News from The Globe and Mail
Real estate is appealing but not risk-free
Saturday, October 05, 2002
Interest rates are at their lowest levels in four decades. The Canadian job market is booming, surpassing all expectations. The economy is steaming along. Yet many investors are getting the short end of the stick as the stock market swings wildly, moving lower with each passing week. Could buying real-estate be a way of steering clear of those deep losses?
"It's slow and steady income," said William Strange, a professor of business economics at the Rotman School of Management at the University of Toronto. "People are in the mood for buying assets where they can actually see income."
Investors are turning away from stock markets and putting money into assets that they perceive as offering safety, including bonds, investment trusts -- and real estate.
Real-estate stocks have posted strong gains this year -- Brookfield Properties Corp. is up 9 per cent, Boardwalk Equities Inc. has risen 27.8 per cent and O&Y Properties Corp. has climbed 7.8 per cent -- but there are other ways to invest in this sector besides stocks.
Real estate investment trusts (REITs) have become a source of safety for the average investor. Simply put, a REIT is a security that sells like a stock on the major exchanges and invests in real estate, either directly through properties or through mortgages.
A company sells trust units to investors, who then receive the income -- often relatively stable -- from the company's real-estate operations, in the form of regular cash distributions. Investors are more likely to be able to afford these units, as opposed to buying a second property and renting it out.
Among the advantages of owning a REIT, said Raymond James real estate analyst Harry Rannala, is the tax shelter aspect. They get taxed at an advantageous rate compared with interest income.
When an investor ultimately sells the unit and at a higher price, the return of capital creates a capital gain, Mr. Rannala said. Both distributions and capital gains are taxable unless the REIT is held in a registered retirement savings plan.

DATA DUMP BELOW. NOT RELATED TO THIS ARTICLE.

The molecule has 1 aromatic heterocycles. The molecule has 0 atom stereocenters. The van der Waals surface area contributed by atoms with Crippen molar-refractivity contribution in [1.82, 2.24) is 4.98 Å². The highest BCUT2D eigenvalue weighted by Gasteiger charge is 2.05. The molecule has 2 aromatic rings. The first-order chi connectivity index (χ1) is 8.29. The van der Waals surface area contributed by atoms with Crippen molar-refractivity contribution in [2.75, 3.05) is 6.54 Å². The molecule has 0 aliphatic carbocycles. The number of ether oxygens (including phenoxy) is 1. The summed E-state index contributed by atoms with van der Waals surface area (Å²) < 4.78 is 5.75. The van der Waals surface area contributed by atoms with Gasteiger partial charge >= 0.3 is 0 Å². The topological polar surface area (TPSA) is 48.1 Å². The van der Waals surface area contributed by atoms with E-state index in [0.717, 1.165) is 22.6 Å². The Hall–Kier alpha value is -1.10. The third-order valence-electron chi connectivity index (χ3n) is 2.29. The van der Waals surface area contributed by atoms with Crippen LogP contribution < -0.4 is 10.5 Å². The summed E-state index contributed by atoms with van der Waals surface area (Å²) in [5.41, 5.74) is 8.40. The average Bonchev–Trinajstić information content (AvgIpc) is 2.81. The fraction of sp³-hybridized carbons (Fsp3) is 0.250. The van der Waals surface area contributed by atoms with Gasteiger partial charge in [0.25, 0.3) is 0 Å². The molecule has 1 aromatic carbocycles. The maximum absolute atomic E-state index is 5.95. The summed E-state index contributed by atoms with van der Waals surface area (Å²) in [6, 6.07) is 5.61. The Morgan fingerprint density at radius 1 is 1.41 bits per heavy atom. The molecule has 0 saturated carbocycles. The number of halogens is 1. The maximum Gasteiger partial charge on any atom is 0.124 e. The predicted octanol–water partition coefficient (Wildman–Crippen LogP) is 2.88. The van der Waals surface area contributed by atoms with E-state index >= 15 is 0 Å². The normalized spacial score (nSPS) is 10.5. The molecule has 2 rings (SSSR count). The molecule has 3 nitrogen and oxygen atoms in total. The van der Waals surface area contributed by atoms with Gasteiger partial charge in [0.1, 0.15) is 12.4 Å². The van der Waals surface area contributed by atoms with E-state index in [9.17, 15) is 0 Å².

Unlike buying property, a REIT offers investors professional management, and less risk because a REIT will typically own a number of buildings that are spread out geographically.
But it's important to weigh the disadvantages as well. For example, because REITs are income-sensitive, they fluctuate with interest rates, typically falling when rates rise.
Pesach Goldman, another real estate analyst at Desjardins Securities, said that unlike a corporation, which has legislated limited liability, REITs have no such legislation to protect investors beyond their investment in the trust. However, he said "the concern of liability, I think, has been overplayed. The REITs are larger, more liquid and better capitalized."
Mr. Goldman said REITs have done quite well lately, outperforming many of the major markets. For example, RioCan REIT is up 1 per cent so far this year, compared with a 22.8-per-cent decline in Canada's benchmark S&P/TSX composite index.
While some REITs are pricey, others are undervalued, Mr. Goldman said. Among the REITs he recommends are RioCan and H&R REIT,which have long-term established records. He also recommends IPC REIT, which has access to the larger U.S. office-building market.